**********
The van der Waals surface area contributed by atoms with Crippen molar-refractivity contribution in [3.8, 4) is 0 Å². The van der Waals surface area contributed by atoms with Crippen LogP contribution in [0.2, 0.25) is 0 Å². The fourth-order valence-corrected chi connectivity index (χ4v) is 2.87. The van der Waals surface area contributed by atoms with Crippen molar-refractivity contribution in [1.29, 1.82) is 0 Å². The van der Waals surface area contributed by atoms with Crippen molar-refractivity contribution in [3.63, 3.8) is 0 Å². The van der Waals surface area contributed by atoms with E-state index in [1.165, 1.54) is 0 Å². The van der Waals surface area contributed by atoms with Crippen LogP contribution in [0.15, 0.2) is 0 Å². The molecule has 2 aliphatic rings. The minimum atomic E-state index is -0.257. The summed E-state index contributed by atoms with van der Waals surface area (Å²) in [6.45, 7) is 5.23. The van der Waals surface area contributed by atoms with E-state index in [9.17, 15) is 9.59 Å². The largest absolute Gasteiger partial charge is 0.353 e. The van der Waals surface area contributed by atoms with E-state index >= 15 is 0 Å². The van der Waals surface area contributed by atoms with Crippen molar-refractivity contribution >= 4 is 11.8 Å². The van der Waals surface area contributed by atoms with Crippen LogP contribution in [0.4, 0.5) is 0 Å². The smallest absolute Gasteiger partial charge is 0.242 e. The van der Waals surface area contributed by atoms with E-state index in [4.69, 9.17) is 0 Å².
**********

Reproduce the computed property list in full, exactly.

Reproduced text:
The van der Waals surface area contributed by atoms with Crippen molar-refractivity contribution in [3.8, 4) is 0 Å². The van der Waals surface area contributed by atoms with Crippen LogP contribution in [0.2, 0.25) is 0 Å². The fourth-order valence-corrected chi connectivity index (χ4v) is 2.87. The van der Waals surface area contributed by atoms with Crippen molar-refractivity contribution in [1.29, 1.82) is 0 Å². The van der Waals surface area contributed by atoms with Crippen molar-refractivity contribution in [3.63, 3.8) is 0 Å². The van der Waals surface area contributed by atoms with E-state index in [1.165, 1.54) is 0 Å². The van der Waals surface area contributed by atoms with Crippen LogP contribution in [0.15, 0.2) is 0 Å². The molecule has 2 aliphatic rings. The minimum atomic E-state index is -0.257. The summed E-state index contributed by atoms with van der Waals surface area (Å²) in [6.45, 7) is 5.23. The van der Waals surface area contributed by atoms with E-state index in [9.17, 15) is 9.59 Å². The largest absolute Gasteiger partial charge is 0.353 e. The van der Waals surface area contributed by atoms with E-state index >= 15 is 0 Å². The van der Waals surface area contributed by atoms with Crippen molar-refractivity contribution >= 4 is 11.8 Å². The van der Waals surface area contributed by atoms with Crippen LogP contribution in [0.4, 0.5) is 0 Å². The smallest absolute Gasteiger partial charge is 0.242 e. The van der Waals surface area contributed by atoms with E-state index in [4.69, 9.17) is 0 Å².